|Title||DSA KEYs and SIGs in the Domain Name System (DNS)
|Author||D. Eastlake 3rd
Network Working Group D. EastLake
Request for Comments: 2536 IBM
Category: Standards Track March 1999
DSA KEYs and SIGs in the Domain Name System (DNS)
Status of this Memo
This document specifies an Internet standards track protocol for the
Internet community, and requests discussion and suggestions for
improvements. Please refer to the current edition of the "Internet
Official Protocol Standards" (STD 1) for the standardization state
and status of this protocol. Distribution of this memo is unlimited.
Copyright (C) The Internet Society (1999). All Rights Reserved.
A standard method for storing US Government Digital Signature
Algorithm keys and signatures in the Domain Name System is described
which utilizes DNS KEY and SIG resource records.
Table of Contents
2. DSA KEY Resource Records................................2
3. DSA SIG Resource Records................................3
4. Performance Considerations..............................3
5. Security Considerations.................................4
6. IANA Considerations.....................................4
Full Copyright Statement...................................6
The Domain Name System (DNS) is the global hierarchical replicated
distributed database system for Internet addressing, mail proxy, and
other information. The DNS has been extended to include digital
signatures and cryptographic keys as described in [RFC 2535]. Thus
the DNS can now be secured and can be used for secure key
This document describes how to store US Government Digital Signature
Algorithm (DSA) keys and signatures in the DNS. Familiarity with the
US Digital Signature Algorithm is assumed [Schneier]. Implementation
of DSA is mandatory for DNS security.
2. DSA KEY Resource Records
DSA public keys are stored in the DNS as KEY RRs using algorithm
number 3 [RFC 2535]. The structure of the algorithm specific portion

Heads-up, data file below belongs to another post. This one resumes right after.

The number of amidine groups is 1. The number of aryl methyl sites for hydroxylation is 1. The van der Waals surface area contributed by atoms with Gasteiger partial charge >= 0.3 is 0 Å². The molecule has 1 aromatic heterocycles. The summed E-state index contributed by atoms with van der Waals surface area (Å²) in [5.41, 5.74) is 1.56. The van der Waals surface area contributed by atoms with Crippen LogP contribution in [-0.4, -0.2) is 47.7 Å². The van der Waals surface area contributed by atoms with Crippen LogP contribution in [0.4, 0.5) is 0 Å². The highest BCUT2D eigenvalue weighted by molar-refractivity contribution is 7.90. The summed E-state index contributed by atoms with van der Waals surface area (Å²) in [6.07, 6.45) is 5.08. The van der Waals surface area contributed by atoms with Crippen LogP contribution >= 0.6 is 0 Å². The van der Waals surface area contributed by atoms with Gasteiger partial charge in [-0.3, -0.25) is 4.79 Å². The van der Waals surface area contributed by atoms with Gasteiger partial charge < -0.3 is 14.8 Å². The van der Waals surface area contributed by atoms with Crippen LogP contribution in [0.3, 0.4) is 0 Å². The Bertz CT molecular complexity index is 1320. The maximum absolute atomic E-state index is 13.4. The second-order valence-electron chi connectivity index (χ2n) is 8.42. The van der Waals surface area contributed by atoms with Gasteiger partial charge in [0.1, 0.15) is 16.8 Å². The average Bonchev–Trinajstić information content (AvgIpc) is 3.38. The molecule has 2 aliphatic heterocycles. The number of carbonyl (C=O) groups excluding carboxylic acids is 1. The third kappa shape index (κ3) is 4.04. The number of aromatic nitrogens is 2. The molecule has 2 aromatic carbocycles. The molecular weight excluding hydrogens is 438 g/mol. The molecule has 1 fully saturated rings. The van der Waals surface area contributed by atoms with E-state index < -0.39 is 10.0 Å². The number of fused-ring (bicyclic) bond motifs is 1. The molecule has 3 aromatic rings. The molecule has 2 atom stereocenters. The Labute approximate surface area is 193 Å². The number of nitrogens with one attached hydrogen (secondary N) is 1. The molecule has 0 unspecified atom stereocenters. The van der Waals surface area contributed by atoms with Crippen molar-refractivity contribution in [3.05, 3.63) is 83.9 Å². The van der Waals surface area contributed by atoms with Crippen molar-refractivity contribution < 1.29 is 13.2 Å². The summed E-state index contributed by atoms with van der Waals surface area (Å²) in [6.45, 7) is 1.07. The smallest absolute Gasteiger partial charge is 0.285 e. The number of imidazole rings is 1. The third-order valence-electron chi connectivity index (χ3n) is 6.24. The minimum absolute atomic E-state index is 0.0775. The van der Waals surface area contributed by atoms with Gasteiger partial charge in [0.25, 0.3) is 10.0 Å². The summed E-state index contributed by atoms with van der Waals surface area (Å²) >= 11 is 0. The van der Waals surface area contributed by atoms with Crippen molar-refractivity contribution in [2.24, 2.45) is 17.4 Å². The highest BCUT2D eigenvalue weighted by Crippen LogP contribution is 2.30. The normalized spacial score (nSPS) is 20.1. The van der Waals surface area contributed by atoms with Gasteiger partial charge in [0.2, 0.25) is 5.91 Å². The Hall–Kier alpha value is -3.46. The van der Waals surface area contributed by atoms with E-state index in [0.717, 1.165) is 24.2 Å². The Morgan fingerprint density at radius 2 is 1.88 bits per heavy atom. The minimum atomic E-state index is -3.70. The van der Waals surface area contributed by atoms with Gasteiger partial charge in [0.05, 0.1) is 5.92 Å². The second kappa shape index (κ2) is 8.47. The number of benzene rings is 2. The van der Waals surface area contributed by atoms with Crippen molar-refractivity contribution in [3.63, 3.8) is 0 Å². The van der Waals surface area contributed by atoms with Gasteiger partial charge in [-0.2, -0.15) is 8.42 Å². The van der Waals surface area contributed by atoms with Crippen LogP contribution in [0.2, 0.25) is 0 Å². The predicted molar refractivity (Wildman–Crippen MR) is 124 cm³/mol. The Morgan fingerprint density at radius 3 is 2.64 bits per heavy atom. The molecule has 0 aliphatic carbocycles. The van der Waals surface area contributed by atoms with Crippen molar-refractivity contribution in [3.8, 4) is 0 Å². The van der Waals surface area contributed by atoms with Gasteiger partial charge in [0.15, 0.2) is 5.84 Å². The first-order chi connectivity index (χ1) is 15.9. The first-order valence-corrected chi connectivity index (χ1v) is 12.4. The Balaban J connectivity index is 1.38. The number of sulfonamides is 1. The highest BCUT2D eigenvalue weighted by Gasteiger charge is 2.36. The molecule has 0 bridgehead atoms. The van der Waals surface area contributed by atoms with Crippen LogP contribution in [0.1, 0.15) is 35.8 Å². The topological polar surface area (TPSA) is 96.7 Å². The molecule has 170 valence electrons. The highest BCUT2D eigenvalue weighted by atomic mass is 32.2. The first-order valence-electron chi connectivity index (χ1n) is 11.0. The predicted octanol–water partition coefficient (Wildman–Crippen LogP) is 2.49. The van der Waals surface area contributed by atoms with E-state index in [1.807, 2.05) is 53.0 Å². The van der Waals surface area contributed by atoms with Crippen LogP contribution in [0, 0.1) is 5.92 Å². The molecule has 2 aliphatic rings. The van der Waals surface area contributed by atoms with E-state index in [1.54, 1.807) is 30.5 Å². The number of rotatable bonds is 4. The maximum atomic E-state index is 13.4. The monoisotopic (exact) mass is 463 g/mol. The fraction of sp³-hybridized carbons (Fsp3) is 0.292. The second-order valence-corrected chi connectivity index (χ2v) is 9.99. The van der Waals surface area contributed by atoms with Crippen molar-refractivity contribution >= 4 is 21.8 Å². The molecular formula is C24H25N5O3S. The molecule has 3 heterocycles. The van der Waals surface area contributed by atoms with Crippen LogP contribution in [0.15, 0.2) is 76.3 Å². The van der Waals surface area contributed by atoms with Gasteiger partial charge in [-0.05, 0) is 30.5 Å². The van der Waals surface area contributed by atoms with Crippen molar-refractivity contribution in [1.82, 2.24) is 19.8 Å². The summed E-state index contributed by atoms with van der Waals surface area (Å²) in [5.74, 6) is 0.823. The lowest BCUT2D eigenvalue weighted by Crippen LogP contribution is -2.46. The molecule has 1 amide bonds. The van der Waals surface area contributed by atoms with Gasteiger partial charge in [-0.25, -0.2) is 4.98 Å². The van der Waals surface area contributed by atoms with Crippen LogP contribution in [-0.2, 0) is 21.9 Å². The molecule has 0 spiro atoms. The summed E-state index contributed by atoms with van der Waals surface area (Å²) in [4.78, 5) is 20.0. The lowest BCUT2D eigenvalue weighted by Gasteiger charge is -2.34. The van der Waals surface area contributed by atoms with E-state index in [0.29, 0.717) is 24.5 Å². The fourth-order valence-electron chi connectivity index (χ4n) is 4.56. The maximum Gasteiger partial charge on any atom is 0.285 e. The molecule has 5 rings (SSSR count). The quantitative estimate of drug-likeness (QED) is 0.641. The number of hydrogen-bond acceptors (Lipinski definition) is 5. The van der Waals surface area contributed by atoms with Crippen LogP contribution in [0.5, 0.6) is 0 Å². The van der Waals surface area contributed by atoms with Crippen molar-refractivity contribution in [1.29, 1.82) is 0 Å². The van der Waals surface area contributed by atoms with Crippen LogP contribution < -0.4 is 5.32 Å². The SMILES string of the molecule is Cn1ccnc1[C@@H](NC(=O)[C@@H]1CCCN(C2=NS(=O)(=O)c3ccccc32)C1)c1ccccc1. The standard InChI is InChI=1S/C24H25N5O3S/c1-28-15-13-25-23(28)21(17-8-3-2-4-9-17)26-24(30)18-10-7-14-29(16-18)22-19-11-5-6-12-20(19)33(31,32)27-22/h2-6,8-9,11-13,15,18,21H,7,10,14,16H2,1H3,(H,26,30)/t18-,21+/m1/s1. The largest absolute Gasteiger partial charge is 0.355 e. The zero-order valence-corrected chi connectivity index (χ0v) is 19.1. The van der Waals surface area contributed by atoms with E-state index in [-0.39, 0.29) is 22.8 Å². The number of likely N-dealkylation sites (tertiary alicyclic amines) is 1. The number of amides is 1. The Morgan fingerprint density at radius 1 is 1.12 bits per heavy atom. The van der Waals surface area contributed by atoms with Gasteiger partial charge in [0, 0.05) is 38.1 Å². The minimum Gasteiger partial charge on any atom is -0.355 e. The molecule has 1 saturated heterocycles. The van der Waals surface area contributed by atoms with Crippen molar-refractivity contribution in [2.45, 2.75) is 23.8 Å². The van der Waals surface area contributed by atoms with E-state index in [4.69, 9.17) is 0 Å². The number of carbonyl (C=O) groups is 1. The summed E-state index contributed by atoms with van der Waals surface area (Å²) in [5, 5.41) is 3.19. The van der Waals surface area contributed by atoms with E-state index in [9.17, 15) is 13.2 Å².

of the RDATA part of this RR is as shown below. These fields, from Q
through Y are the "public key" part of the DSA KEY RR.
The period of key validity is not in the KEY RR but is indicated by
the SIG RR(s) which signs and authenticates the KEY RR(s) at that
T 1 octet
Q 20 octets
P 64 + T*8 octets
G 64 + T*8 octets
Y 64 + T*8 octets
As described in [FIPS 186] and [Schneier]: T is a key size parameter
chosen such that 0 <= T <= 8. (The meaning for algorithm 3 if the T
octet is greater than 8 is reserved and the remainder of the RDATA
portion may have a different format in that case.) Q is a prime
number selected at key generation time such that 2**159 < Q < 2**160
so Q is always 20 octets long and, as with all other fields, is
stored in "big-endian" network order. P, G, and Y are calculated as
directed by the FIPS 186 key generation algorithm [Schneier]. P is
in the range 2**(511+64T) < P < 2**(512+64T) and so is 64 + 8*T
octets long. G and Y are quantities modulus P and so can be up to
the same length as P and are allocated fixed size fields with the
same number of octets as P.
During the key generation process, a random number X must be
generated such that 1 <= X <= Q-1. X is the private key and is used
in the final step of public key generation where Y is computed as
Y = G**X mod P
3. DSA SIG Resource Records
The signature portion of the SIG RR RDATA area, when using the US
Digital Signature Algorithm, is shown below with fields in the order
they occur. See [RFC 2535] for fields in the SIG RR RDATA which
precede the signature itself.
T 1 octet
R 20 octets
S 20 octets
The data signed is determined as specified in [RFC 2535]. Then the
following steps are taken, as specified in [FIPS 186], where Q, P, G,